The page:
Doctor Who: The Angels Take Manhattan

Doctor Who: The Angels Take Manhattan September 29, 2012

Steven Moffatt promised a moving and fitting farewell to Rory and Amy. I think he pulled it off in the end, although in many ways, the episode faces the problem that “The Caves of Androzani” faces: we knew when watching it that the Doctor would regenerate, and there were so many perilous moments that at the end, the feeling was more satisfaction of curiosity (“Oh, so that's what gets him”) rather than tragic surprise (“Oh my gosh, the Doctor regenerated!”). One can contrast “The End of Time” where we managed to believe briefly that the Doctor had managed to escape a fate that seemed inevitable. In “The Angels Take Manhattan,” there are several ways you could envisage things going during the course of the episode, but the course they actually do take seems to me to tie together a number of threads going way back in the story of Amy and Rory. SPOILERS AHEAD.

I love the use of New York as a backdrop to the story – although the idea of the Statue of Liberty ever having moments when no one is looking at it seems a bit too ridiculous even for Doctor Who. The interactions between the Doctor and River were excellent, as they finally are together with both of them knowing that they are husband and wife. I liked the continuity as she says she is now a professor, and we learn that she has been pardoned, and why, which connects with the theme running through this season of all record of the Doctor having been erased, seemingly from every data bank in the universe. But this time, from his reaction, the Doctor seems to be behind all of that, and not Oswin. Presumably there will be more exploration of this when Doctor Who returns at Christmas. I also liked the Doctor's “final checks” before leaving the TARDIS, and of course, River's reference to being in love with an “ageless god.”

I loved the ending – and the almost ending just before it. Rory and Amy, “together, or not at all.” They take matters into their own hands, to rewrite history and change the future – “it's called marriage.” But in the end, we revisit the terrain of “Amy's Choice,” and realize that she knows absolutely and without doubt where she belongs – at Rory's side, wherever and whenever that might be. And I liked that, even though the Doctor called them “the Ponds” in a manner that always gave Amy priority, after her choice we see her bearing the name Amy Williams.

It is sad to see Amy and Rory go. But I liked the direct addressing of the Doctor's dislike for endings. It is raised comically, as he tears out the last page of a book, saying that that way it never ends. But of course, whenever you stop reading, there is an ending, even if in theory you could read further. The show thus explores the Doctor's aversion to seeing those he comes to care about grow old and die, even though it would be fitting for him to attend thousands and thousands of funerals for his one-time companions. And so, when he needs to run to recover that last page he left behind, to conclude Amy's story, it is really poignant. Although if he took its message to heart, he would go talk to Brian, and presumably to Amy's parents too (see the fan-made art at the end of this post on that theme).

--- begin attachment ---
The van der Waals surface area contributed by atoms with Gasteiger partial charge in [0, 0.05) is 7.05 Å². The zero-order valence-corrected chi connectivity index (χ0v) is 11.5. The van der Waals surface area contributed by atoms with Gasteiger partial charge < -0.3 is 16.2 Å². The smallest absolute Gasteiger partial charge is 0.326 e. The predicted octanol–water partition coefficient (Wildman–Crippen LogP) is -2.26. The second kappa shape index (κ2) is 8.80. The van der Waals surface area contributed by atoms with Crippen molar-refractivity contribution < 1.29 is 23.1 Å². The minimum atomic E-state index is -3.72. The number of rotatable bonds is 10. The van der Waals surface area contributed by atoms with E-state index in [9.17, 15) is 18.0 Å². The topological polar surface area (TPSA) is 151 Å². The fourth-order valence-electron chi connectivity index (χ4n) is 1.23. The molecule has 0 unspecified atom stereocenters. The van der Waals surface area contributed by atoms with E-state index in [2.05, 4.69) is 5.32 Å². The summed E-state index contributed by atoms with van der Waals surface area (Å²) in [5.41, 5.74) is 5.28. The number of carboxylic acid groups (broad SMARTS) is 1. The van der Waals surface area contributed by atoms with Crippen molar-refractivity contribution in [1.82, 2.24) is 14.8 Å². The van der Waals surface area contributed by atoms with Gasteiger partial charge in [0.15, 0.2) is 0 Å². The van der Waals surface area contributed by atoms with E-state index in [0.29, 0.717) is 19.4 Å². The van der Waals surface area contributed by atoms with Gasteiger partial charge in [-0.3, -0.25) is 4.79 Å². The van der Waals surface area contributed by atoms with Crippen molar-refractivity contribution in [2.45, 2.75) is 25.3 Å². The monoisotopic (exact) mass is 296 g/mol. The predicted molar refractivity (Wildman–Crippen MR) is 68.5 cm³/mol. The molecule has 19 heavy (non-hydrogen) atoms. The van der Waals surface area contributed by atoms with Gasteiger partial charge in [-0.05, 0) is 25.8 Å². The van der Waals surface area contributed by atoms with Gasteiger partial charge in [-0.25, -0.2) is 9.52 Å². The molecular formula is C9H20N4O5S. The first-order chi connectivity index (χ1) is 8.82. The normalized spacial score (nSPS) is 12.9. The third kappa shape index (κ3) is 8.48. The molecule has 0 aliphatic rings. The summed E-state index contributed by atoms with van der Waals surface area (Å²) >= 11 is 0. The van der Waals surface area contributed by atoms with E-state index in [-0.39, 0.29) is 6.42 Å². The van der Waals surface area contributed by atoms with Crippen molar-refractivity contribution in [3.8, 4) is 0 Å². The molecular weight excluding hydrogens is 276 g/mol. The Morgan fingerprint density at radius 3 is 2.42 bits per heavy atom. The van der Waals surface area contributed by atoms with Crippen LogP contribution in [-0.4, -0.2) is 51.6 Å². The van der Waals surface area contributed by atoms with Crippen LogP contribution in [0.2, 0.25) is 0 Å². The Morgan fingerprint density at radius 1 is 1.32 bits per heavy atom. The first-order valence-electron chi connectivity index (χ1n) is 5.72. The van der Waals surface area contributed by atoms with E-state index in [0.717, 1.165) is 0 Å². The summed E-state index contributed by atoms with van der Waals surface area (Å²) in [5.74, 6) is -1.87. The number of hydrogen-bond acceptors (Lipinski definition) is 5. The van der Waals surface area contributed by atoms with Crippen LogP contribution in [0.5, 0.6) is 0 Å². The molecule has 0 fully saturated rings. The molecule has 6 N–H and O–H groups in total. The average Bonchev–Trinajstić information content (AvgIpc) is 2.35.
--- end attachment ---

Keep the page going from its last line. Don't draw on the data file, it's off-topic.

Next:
As has typically been the case with Doctor Who since it restarted, I found this episode to be emotionally powerful, even if one might quibble about some plot devices or other details.

What did you make of “The Angels Take Manhattan”?


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  • SPOILERS This was on less than an hour ago. If you missed it then check on BBCA at 11:00pm

  • Another theme that was emphasized in this episode – both Amy and River insist that the Doctor must not travel alone. Amy has mentioned this before, as when the Doctor was about to allow another alien doctor to be assassinated in A Town Called Mercy. There seems to be a suggestion that the Doctor loses humanity when he stops travelling with humans. As you say, River calls him an “ageless god”, but perhaps he is a god that humans somehow make in their own image.

  • Here’s another quibble.
    If River Song can use her wrist time-travel device to whiz back to 1938, write her novel, and pass it on to Amy. Why can’t she use it to bring Rory and Amy back to the present? Perhaps only one person at a time can use it, but surely there isn’t only one in the universe (isn’t it basically the same device that Captain Jack used as time agent?

    • Yes, that is something that ought to have been possible, and there’s no reason given why that would not have worked, other than that they had no way of knowing when exactly Rory had been sent back to. But maybe that is enough? Clearly River manages to meet up with them at some point, since she writes the book and gives it to Amy to publish. And maybe the Doctor knows that he won’t ever manage to find them again because he read that the final chapter in the book is “Amelia’s Final Farewell”?

      Anyway, if you haven’t seen it, here’s another option that was not considered but makes for comical effect – at least, if you’re from New York or its vicinity!

    • Stephen Harrop

      The Doctor DID say that, if Amy went back, a fixed point in time would be created. And as we know, when people try to screw with fixed points, Very Bad Things usually ensue (Father’s Day, The Waters of Mars).

      • I have to say I’m really glad I haven’t seen the time dragons come back. What a horrid episode!

    • Jotunheimm

      Actually,more than one passenger could use the time vortex manipulator!
      There’s no reason I could think of that your theory is not possible.

      … and also, the Ponds could just get out of New York and work our a signal to the Doctor like what they did in “Let’s Kill Hitler”. He will see the signal in one way or another.

  • I hope we get to see Brian again.